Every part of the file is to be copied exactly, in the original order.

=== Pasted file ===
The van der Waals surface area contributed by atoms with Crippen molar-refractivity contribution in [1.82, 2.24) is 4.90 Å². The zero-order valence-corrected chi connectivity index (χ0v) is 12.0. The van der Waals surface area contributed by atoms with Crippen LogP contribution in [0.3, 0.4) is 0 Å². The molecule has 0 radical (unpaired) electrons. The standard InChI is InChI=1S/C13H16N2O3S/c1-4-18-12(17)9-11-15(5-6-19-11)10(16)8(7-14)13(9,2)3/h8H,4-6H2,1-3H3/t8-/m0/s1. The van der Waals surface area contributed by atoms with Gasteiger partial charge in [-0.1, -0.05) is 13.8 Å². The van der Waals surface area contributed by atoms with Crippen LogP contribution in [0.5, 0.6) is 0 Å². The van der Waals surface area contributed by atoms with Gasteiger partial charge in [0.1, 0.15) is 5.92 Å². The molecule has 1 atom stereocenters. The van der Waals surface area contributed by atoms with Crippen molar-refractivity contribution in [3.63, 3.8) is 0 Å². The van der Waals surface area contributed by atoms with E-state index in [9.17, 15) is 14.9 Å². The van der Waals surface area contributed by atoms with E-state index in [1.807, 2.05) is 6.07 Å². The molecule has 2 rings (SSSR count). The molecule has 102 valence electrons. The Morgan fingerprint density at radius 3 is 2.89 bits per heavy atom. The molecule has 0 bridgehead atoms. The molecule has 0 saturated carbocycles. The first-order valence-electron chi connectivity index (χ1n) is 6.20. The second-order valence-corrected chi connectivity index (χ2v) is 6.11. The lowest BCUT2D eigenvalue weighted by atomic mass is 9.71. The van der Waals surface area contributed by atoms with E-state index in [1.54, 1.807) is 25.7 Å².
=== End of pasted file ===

The van der Waals surface area contributed by atoms with Crippen molar-refractivity contribution in [1.82, 2.24) is 4.90 Å². The zero-order valence-corrected chi connectivity index (χ0v) is 12.0. The van der Waals surface area contributed by atoms with Crippen LogP contribution in [0.3, 0.4) is 0 Å². The molecule has 0 radical (unpaired) electrons. The standard InChI is InChI=1S/C13H16N2O3S/c1-4-18-12(17)9-11-15(5-6-19-11)10(16)8(7-14)13(9,2)3/h8H,4-6H2,1-3H3/t8-/m0/s1. The van der Waals surface area contributed by atoms with Gasteiger partial charge in [-0.1, -0.05) is 13.8 Å². The van der Waals surface area contributed by atoms with Crippen LogP contribution in [0.5, 0.6) is 0 Å². The van der Waals surface area contributed by atoms with Gasteiger partial charge in [0.1, 0.15) is 5.92 Å². The molecule has 1 atom stereocenters. The van der Waals surface area contributed by atoms with Crippen molar-refractivity contribution in [3.63, 3.8) is 0 Å². The van der Waals surface area contributed by atoms with E-state index in [9.17, 15) is 14.9 Å². The van der Waals surface area contributed by atoms with E-state index in [1.807, 2.05) is 6.07 Å². The molecule has 2 rings (SSSR count). The molecule has 102 valence electrons. The Morgan fingerprint density at radius 3 is 2.89 bits per heavy atom. The molecule has 0 bridgehead atoms. The molecule has 0 saturated carbocycles. The first-order valence-electron chi connectivity index (χ1n) is 6.20. The second-order valence-corrected chi connectivity index (χ2v) is 6.11. The lowest BCUT2D eigenvalue weighted by atomic mass is 9.71. The van der Waals surface area contributed by atoms with E-state index in [1.54, 1.807) is 25.7 Å².